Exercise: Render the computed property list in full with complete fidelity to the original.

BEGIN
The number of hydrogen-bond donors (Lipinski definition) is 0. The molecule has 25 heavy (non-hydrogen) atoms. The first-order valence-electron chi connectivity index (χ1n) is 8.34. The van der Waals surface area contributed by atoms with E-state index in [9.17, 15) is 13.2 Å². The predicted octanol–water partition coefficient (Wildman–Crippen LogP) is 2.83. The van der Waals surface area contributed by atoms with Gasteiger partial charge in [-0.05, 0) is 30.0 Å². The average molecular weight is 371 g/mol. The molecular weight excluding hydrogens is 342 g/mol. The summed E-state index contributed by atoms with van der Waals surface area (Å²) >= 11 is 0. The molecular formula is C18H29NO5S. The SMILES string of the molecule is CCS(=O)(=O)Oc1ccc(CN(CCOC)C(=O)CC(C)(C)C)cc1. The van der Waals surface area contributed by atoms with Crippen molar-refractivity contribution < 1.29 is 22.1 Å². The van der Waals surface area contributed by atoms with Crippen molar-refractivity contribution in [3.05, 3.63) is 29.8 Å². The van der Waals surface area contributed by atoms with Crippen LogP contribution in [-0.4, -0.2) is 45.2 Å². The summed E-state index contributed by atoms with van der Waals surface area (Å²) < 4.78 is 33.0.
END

The number of hydrogen-bond donors (Lipinski definition) is 0. The molecule has 25 heavy (non-hydrogen) atoms. The first-order valence-electron chi connectivity index (χ1n) is 8.34. The van der Waals surface area contributed by atoms with E-state index in [9.17, 15) is 13.2 Å². The predicted octanol–water partition coefficient (Wildman–Crippen LogP) is 2.83. The van der Waals surface area contributed by atoms with Gasteiger partial charge in [-0.05, 0) is 30.0 Å². The average molecular weight is 371 g/mol. The molecular weight excluding hydrogens is 342 g/mol. The summed E-state index contributed by atoms with van der Waals surface area (Å²) >= 11 is 0. The molecular formula is C18H29NO5S. The SMILES string of the molecule is CCS(=O)(=O)Oc1ccc(CN(CCOC)C(=O)CC(C)(C)C)cc1. The van der Waals surface area contributed by atoms with Crippen molar-refractivity contribution < 1.29 is 22.1 Å². The van der Waals surface area contributed by atoms with Crippen molar-refractivity contribution in [3.05, 3.63) is 29.8 Å². The van der Waals surface area contributed by atoms with Crippen LogP contribution in [-0.4, -0.2) is 45.2 Å². The summed E-state index contributed by atoms with van der Waals surface area (Å²) < 4.78 is 33.0.